communism seemed attractive -- 5/3/16

Today's selection -- from Spain in Our Hearts by Adam Hochschild. In the 1930s, from the deep despair of the Depression where millions were out of work, developments in the Soviet Union appeared hopeful. Jobs seemed plentiful, and even the prisons seemed like places of joy:

"By comparison [to the starvation, riots, and despair during the Depression in the U.S. and parts of Europe], events in the Soviet Union sounded promising. In these apocalyptic times, it became a place onto which millions of peo­ple projected their hopes. There were no strikes -- at least none that anyone in the United States heard of -- and whatever other problems the new society might have, unemployment was not one of them. The Soviet economy appeared to be booming, enough so that Joseph Stalin ordered 75,000 Model A sedans from Henry Ford.

1931: "Come to us on the collective farm, comrade!"

"More than that: the Russians were hiring. When the government posted job openings for American engineers and technicians, in an eight-month period more than 100,000 applied. Thousands more headed for the country on tourist visas hoping to find work when they got there -- enough American and British newcomers so that the weekly English-language Moscow News went daily. Two brothers who would later become major labor leaders, Walter and Victor Reuther, were among the tens of thousands of foreigners who found jobs in Russia, working in an auto factory in the city of Gorky. A book origi­nally written for Soviet schoolchildren, New Russia's Primer: The Story of the Five-Year Plan, spent seven months on the American bestseller list. 'In the great financial storm that has burst on us your own ship is sinking,' the Irish playwright George Bernard Shaw told American radio listeners after returning from a visit to the USSR, 'and the Rus­sian ship is the only big one that is not rolling heavily and tapping out SOS on its wireless.' ...

"Communism seemed to be magically sweeping a backward country into the industrial age. Like many creeds, this one had its living prophet. Accompanying an American delegation in 1927, [journalist Louis] Fischer spent the better part of a day in the company of Joseph Stalin, whose soft-spoken, simple-soldier manner charmed many a foreign visitor. 'As he talked to us hour after hour my respect for his strength, will and faith grew. ... His calm voice reflected inner power.' ...

"Foreigners searching in the Soviet Union for a future that worked, in the journalist Lincoln Steffens's famous phrase, usually found it. Fischer was no exception. The Soviet secret police, he wrote in a 1935 book, 'is not merely an intelligence service and militia. It is a vast industrial organization and a big educational institution' operat­ing, among other things, the Dynamo Athletic Club of Moscow, to which it generously gave outsiders access. The camps it maintained across the country were efforts to reform criminals through healthy outdoor work. In the same book, he devoted a rapturous chapter to Bolshevo, a bucolic Potemkin-village penal colony near Moscow where hundreds of foreign visitors were shown how Soviet criminals were generously provided with sports facilities, a movie theater, an art studio, and courses of study. The inmates were treated so well, Fischer wrote, that 'many of them have told me that they love the place too much to give it up.' ...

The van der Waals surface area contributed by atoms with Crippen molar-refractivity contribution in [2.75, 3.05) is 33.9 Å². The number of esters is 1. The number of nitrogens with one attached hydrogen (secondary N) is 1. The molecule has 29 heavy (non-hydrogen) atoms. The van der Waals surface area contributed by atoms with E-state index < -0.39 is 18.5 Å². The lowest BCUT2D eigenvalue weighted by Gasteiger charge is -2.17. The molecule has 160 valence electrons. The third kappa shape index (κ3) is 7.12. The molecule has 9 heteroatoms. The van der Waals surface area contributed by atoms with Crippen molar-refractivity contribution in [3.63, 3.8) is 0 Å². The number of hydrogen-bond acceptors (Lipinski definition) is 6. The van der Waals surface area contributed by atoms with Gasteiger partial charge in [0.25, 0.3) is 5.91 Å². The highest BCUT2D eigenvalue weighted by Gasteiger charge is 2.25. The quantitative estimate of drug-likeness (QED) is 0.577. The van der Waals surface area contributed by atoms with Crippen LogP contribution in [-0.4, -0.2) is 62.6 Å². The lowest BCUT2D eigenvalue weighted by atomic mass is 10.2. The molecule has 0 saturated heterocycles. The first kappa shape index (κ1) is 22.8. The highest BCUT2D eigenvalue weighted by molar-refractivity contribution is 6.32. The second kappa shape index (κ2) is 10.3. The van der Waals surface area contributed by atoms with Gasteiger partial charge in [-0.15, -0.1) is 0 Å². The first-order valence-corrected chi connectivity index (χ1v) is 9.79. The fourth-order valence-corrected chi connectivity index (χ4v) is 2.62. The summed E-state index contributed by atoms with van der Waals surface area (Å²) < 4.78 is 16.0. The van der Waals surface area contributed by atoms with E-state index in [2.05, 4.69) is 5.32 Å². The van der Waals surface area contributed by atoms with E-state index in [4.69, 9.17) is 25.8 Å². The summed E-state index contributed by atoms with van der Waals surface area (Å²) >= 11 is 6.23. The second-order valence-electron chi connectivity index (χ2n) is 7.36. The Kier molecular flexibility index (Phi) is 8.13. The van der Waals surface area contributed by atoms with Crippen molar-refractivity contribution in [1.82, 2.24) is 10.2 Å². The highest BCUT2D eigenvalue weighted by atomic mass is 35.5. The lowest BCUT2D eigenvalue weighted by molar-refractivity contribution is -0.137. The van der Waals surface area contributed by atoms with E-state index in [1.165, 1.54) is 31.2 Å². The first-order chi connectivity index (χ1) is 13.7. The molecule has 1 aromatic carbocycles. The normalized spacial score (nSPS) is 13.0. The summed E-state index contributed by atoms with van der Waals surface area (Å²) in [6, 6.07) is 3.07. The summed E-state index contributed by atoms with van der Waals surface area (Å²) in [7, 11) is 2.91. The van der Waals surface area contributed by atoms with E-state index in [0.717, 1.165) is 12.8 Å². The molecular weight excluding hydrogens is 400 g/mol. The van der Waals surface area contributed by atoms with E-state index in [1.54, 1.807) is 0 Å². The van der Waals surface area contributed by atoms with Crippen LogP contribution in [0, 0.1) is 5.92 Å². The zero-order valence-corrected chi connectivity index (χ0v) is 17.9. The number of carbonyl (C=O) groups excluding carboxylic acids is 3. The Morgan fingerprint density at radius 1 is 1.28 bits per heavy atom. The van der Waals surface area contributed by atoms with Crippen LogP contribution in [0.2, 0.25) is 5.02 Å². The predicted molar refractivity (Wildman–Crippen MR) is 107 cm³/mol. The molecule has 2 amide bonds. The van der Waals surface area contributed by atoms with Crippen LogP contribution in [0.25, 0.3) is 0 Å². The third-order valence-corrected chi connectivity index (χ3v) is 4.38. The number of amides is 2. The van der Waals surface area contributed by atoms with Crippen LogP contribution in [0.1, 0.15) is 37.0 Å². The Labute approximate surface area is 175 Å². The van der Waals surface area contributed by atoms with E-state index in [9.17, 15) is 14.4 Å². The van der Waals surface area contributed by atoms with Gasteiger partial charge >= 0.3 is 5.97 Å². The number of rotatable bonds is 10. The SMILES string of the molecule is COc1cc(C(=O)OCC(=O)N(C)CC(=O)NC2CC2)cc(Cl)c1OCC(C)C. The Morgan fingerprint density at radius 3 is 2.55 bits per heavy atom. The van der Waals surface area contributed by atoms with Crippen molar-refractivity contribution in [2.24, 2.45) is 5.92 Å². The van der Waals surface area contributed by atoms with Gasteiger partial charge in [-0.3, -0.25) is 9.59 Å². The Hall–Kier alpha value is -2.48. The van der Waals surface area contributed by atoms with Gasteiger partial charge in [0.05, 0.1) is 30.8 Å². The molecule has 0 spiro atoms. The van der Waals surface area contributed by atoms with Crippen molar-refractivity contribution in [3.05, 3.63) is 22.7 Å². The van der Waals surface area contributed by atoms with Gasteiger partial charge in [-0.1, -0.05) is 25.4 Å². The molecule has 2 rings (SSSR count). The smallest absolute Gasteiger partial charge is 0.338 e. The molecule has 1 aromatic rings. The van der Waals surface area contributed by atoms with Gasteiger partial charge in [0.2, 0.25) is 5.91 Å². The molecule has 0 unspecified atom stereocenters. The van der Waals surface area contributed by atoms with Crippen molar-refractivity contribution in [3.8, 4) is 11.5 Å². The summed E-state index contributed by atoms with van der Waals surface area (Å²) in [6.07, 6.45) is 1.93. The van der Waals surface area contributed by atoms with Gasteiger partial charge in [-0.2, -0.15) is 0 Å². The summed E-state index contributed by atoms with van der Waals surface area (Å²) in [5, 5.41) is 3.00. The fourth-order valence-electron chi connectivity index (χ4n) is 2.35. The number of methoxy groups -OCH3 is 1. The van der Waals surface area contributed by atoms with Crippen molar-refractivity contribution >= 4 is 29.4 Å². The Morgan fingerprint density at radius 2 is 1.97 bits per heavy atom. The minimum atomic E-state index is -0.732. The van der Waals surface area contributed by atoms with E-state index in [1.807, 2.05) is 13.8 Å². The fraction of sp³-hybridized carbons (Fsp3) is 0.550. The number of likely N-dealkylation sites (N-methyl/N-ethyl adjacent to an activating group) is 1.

"In reality, of course, [the Soviet Union was in the middle of] one of history's most catastrophic man-made famines. It had happened in the winter of 1932-33, two years before the Merrimans' arrival, and was sparked by the forced collectivization of agriculture. Better-off farmers saw their land confiscated and, under the eyes of troops with machine guns, were deported in freight cars to distant parts of the vast country. Other peasants were moved off their tiny in­dividual plots and onto large collective farms -- which the authorities were confident would rapidly increase the production of food for the nation's fast-growing cities. They didn't. Peasants slaughtered and ate more than 70 million cattle and sheep rather than see them go to the new collectives.

"That winter and spring, starvation claimed at least five million lives. Snow drifted over the bodies of those who dropped from hun­ger on village streets or rural roads. As usually happens in famines, the birth rate plummeted too. When preliminary census returns later found 15 million fewer people in the Soviet Union than expected, Stalin ordered some census officials shot. The next round of statistics proved far brighter."


Adam Hochschild


Spain in Our Hearts: Americans in the Spanish Civil War, 1936-1939


Houghton Mifflin Harcourt


Copyright 2016 by Adam Hochschild


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